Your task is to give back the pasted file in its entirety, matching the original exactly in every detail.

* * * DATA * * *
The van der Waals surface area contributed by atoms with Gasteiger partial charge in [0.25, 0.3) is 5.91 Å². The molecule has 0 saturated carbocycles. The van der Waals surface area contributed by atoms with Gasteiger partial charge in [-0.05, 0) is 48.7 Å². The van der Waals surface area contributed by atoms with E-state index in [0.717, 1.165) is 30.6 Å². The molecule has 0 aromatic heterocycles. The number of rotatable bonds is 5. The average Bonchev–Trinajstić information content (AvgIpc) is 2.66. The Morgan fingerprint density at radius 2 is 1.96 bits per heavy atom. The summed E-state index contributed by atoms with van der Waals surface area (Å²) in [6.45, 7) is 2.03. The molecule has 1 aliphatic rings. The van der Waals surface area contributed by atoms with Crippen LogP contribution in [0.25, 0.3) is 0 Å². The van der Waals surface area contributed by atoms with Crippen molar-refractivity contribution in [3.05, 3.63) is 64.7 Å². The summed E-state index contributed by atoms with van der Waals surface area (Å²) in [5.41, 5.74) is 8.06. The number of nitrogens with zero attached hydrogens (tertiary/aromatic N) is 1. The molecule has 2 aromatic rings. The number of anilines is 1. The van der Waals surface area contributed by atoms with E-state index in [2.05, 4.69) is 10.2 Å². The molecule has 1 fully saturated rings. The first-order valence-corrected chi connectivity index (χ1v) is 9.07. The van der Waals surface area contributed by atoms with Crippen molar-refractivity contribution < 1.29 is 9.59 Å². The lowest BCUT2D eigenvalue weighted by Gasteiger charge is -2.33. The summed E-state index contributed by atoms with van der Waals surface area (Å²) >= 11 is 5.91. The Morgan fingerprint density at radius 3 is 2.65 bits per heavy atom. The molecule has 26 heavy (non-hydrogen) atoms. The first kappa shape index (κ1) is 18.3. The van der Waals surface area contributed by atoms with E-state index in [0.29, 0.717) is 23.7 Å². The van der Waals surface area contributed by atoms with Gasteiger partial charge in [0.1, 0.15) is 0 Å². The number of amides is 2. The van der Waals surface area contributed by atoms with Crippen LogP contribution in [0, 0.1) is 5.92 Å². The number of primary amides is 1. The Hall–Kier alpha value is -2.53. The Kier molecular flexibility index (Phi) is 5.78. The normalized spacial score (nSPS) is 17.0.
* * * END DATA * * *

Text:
The van der Waals surface area contributed by atoms with Gasteiger partial charge in [0.25, 0.3) is 5.91 Å². The molecule has 0 saturated carbocycles. The van der Waals surface area contributed by atoms with Gasteiger partial charge in [-0.05, 0) is 48.7 Å². The van der Waals surface area contributed by atoms with E-state index in [0.717, 1.165) is 30.6 Å². The molecule has 0 aromatic heterocycles. The number of rotatable bonds is 5. The average Bonchev–Trinajstić information content (AvgIpc) is 2.66. The Morgan fingerprint density at radius 2 is 1.96 bits per heavy atom. The summed E-state index contributed by atoms with van der Waals surface area (Å²) in [6.45, 7) is 2.03. The molecule has 1 aliphatic rings. The van der Waals surface area contributed by atoms with Crippen LogP contribution in [0.25, 0.3) is 0 Å². The van der Waals surface area contributed by atoms with Crippen molar-refractivity contribution in [3.05, 3.63) is 64.7 Å². The summed E-state index contributed by atoms with van der Waals surface area (Å²) in [5.41, 5.74) is 8.06. The number of nitrogens with zero attached hydrogens (tertiary/aromatic N) is 1. The molecule has 2 aromatic rings. The number of anilines is 1. The van der Waals surface area contributed by atoms with E-state index in [2.05, 4.69) is 10.2 Å². The molecule has 1 fully saturated rings. The first-order valence-corrected chi connectivity index (χ1v) is 9.07. The van der Waals surface area contributed by atoms with Crippen molar-refractivity contribution < 1.29 is 9.59 Å². The lowest BCUT2D eigenvalue weighted by Gasteiger charge is -2.33. The summed E-state index contributed by atoms with van der Waals surface area (Å²) >= 11 is 5.91. The Morgan fingerprint density at radius 3 is 2.65 bits per heavy atom. The molecule has 26 heavy (non-hydrogen) atoms. The first kappa shape index (κ1) is 18.3. The van der Waals surface area contributed by atoms with E-state index in [0.29, 0.717) is 23.7 Å². The van der Waals surface area contributed by atoms with Gasteiger partial charge in [0.1, 0.15) is 0 Å². The number of amides is 2. The van der Waals surface area contributed by atoms with Crippen LogP contribution in [0, 0.1) is 5.92 Å². The number of primary amides is 1. The Hall–Kier alpha value is -2.53. The Kier molecular flexibility index (Phi) is 5.78. The normalized spacial score (nSPS) is 17.0.